Sunday, September 7, 2008


I spoke to my good friend Howard last week. At the end of June we had breakfast with him outside Washington on our drive up to Connecticut from Florida. Although we had not seen him for several years, probably since I left my job some eight years ago, we wanted to visit and lend our emotional support to what he was facing: lung cancer.

He had had successful surgery to remove a tumor sometime last year, but in a routine follow-up, they found a spot on his other lung, one that would be best treated with a combination of radiation and chemotherapy. When we saw him he was completing radiation and was beginning the chemo. Although he had lost weight, he said if it were not for the diagnosis, he felt completely fine. That he wouldn’t even know he was battling cancer and undergoing radiation. He was hopeful – and so were his physicians – that this would go into remission.

I’ve known Howard since 1976. We were both in our early 30’s, working in publishing, he at a company that bought the company I worked for.

Howard and I learned we were very much alike: compulsive workers, driven to build our businesses. Initially I suppose we viewed each other with some suspicion; unconsciously playing a workplace version of the childhood game, steal the bacon. But over time we became collaborators, particularly as Howard had migrated to the role of corporate development, so we were sort of symbiotically attached. We worked on acquiring and developing product, my making the basic argument and Howard putting the right corporate spin on things in terms of format and presentation, particularly after after a large foreign publishing firm acquired our companies.

Interestingly, Howard did not come from a business background. He was trained as a graphic artist and he was a very good one. He made the creative demands of that endeavor transferable to his corporate role. A perfectionist, he was not satisfied unless the documents he produced were done so with clarity and conviction.

Simply put, he made me look good. I remember in particular a proposal to greatly expand our reference book program. This entailed abrupt shifts in both product and market. I supplied the basic information and projections and he pulled it together into a cogent, persuasive proposal.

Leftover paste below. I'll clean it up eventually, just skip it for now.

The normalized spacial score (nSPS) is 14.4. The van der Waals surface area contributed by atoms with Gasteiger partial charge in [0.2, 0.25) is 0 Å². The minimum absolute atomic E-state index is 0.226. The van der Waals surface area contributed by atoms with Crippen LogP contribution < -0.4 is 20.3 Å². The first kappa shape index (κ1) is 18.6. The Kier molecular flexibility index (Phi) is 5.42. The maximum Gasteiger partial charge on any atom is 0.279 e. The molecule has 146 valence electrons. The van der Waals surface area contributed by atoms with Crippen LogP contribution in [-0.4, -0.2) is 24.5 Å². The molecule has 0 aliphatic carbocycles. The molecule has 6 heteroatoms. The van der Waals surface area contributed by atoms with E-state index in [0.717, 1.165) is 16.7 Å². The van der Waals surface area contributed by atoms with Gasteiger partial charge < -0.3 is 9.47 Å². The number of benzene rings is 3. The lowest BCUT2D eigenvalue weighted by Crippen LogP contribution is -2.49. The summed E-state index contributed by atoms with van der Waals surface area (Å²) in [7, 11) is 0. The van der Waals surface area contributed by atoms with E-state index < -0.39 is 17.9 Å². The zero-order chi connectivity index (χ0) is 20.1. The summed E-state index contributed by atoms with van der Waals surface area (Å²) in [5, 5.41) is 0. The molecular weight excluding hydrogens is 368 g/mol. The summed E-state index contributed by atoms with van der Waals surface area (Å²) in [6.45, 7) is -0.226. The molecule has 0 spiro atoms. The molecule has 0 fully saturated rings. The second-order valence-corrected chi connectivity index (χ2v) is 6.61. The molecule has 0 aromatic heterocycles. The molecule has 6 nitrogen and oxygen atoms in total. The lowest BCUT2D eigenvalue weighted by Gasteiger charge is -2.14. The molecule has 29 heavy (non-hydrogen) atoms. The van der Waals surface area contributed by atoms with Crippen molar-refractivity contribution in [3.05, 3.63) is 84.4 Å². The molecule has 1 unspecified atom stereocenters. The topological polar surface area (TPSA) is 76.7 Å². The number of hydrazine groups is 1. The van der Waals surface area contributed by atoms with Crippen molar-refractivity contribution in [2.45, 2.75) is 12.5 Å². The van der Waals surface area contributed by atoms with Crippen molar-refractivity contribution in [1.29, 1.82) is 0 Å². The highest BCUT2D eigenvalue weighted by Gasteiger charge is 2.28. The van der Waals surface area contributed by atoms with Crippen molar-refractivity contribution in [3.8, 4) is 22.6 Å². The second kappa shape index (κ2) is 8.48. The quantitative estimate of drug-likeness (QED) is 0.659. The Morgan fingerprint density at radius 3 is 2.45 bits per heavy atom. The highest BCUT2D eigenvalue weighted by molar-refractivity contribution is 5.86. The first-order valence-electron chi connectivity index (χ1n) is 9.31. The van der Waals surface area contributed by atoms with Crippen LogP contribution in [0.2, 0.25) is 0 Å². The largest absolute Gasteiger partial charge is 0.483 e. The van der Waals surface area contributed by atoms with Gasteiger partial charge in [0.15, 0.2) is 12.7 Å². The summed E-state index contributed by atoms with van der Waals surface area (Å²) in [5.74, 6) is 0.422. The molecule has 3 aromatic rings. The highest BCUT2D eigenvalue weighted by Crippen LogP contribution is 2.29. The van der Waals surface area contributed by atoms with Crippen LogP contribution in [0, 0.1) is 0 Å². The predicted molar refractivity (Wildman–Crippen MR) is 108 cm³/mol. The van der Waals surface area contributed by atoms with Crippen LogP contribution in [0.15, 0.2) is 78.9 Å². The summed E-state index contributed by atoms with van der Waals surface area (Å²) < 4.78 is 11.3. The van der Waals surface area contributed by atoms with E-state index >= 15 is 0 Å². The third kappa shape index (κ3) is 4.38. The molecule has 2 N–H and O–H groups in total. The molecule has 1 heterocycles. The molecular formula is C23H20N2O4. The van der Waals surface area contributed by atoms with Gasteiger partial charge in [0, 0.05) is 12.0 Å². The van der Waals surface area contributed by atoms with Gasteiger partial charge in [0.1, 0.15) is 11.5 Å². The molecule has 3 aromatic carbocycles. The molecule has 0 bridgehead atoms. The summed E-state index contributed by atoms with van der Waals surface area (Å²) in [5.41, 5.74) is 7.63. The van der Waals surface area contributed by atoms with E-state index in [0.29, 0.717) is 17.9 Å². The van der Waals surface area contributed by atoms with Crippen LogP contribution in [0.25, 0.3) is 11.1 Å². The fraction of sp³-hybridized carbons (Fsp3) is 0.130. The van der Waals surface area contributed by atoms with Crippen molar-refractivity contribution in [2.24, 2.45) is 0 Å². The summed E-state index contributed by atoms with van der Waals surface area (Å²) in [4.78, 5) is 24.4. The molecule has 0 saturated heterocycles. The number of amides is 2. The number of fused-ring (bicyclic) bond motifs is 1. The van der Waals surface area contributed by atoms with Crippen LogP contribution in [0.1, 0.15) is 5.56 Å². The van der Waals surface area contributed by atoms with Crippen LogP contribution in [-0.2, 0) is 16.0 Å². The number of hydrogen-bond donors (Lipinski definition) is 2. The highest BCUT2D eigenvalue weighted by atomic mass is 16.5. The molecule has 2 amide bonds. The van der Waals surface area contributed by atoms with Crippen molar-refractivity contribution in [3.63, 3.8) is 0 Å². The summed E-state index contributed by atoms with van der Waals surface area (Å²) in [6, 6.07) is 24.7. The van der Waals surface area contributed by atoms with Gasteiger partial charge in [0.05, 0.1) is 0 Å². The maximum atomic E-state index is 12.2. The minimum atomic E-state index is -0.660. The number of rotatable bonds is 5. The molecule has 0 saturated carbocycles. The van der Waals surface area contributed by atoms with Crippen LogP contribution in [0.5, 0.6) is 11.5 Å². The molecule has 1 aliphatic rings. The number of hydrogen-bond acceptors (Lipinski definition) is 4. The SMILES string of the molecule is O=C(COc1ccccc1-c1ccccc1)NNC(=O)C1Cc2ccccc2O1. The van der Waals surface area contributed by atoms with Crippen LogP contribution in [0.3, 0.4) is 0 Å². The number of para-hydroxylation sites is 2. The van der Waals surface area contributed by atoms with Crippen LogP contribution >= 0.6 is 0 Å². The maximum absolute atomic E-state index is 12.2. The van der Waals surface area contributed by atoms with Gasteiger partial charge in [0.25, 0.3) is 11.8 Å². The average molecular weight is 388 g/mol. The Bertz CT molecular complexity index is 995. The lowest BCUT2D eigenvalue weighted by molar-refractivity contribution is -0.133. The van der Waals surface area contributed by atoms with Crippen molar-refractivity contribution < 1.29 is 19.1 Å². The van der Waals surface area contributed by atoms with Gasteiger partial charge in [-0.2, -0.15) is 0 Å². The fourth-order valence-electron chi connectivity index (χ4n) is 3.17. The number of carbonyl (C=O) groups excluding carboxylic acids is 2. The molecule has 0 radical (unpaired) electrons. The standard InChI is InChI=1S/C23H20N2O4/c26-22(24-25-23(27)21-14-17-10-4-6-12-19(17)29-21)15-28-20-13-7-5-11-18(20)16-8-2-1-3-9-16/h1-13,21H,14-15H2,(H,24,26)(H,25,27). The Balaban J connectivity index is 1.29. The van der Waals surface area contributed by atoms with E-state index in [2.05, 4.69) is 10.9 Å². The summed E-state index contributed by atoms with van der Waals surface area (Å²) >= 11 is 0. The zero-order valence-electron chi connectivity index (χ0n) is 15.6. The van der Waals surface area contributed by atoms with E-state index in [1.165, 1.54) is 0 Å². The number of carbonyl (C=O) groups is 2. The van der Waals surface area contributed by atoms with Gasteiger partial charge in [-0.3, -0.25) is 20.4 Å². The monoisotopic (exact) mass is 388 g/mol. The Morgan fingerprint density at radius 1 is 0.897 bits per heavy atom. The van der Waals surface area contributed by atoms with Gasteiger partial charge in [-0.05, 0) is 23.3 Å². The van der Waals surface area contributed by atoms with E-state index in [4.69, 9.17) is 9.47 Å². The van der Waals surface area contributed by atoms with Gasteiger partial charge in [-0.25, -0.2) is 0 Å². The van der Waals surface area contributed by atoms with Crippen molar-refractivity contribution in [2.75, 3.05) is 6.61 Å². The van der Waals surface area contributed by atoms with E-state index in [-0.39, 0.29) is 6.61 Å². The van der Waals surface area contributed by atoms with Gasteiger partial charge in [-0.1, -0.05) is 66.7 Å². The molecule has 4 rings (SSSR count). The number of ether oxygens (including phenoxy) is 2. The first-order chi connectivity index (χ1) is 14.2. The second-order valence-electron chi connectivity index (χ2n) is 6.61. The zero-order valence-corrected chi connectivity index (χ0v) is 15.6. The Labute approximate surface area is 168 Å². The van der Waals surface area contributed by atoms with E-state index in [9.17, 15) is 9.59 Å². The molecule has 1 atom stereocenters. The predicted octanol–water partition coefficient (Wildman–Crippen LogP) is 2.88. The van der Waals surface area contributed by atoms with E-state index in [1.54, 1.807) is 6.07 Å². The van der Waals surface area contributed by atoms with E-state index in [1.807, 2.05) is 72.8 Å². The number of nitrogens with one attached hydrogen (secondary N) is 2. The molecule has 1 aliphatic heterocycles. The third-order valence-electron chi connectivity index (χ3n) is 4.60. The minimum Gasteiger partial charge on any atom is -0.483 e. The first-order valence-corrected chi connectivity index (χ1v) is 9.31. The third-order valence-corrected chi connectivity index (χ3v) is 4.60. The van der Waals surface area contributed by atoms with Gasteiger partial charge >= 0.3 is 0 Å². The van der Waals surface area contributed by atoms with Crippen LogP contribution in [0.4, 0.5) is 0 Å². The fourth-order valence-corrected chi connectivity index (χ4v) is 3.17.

We shared similar working habits. He was the only person I could call if I got into the office at 6.30 am and find him at his desk. We got into the routine of checking on each other when we got in, not only a game of one-upsmanship, but a way of connecting personally. It was also a venue for reciprocal corporate insight – we seeing our parent company from two different perspectives and trying to divine logic and motives.

He was married when he was young too and his wife coincidentally was born on the same month, day and year as me. His artistic training was also being put to good use as his avocation, carving wildlife figures from balsa wood, and painting them to life-like perfection. I was touched when he gave us two of his works, the only ones he said he had ever parted with from his personal collection, a Manatee and a Koala bear. They proudly hang on the walls of our home in Florida.

When I retired and began consulting, Howard did as well. We joked about maybe collaborating as consultants calling the company the “Two Steins,” as both of our last names end in “stein.” Given his corporate development skills Howard had to turn away work, and since has had the luxury of picking and choosing the work he wants to do.

There was tragedy in his life though. His beloved wife developed MS and Howard made the decision to care for her at home himself. This was no easy task, emotionally and physically, as her health steadily deteriorated. Several years ago she passed away. My admiration of how he and his son faced this tragedy knows no bounds.

I was shocked when he told me that he was going to undergo a radical operation to remove a portion of his lung which proved to be cancerous. He faced this challenge with his usual fortitude and optimism, putting his trust in some of the best surgeons in the Washington area, convinced that he will beat this and recover.

The operation turned out to be more challenging than he imagined and he confided that he could never go through it again. But the operation was successful and they said he would only need a six month follow-up Cat scan.

But the scan revealed there was a new growth on his other lung, something surgery could not deal with; instead, radiation and chemotherapy was the recommended course of action. This brings me back to our brief visit with him on our way up from Florida.

About a month ago, only a few weeks after seeing him, I was stunned by a call from his son to tell me that he was back in the hospital and they had to discontinue the chemotherapy as it so seriously weakened him. Since then he’s lost the use of his legs and he is still in the hospital. The hope is a rehabilitation program might be feasible or he might have to go to a nursing home.

Howard said on the phone, “We've known each other too long for me to sugar coat this. My life is over as I’ve known it.” I anxiously await some good news.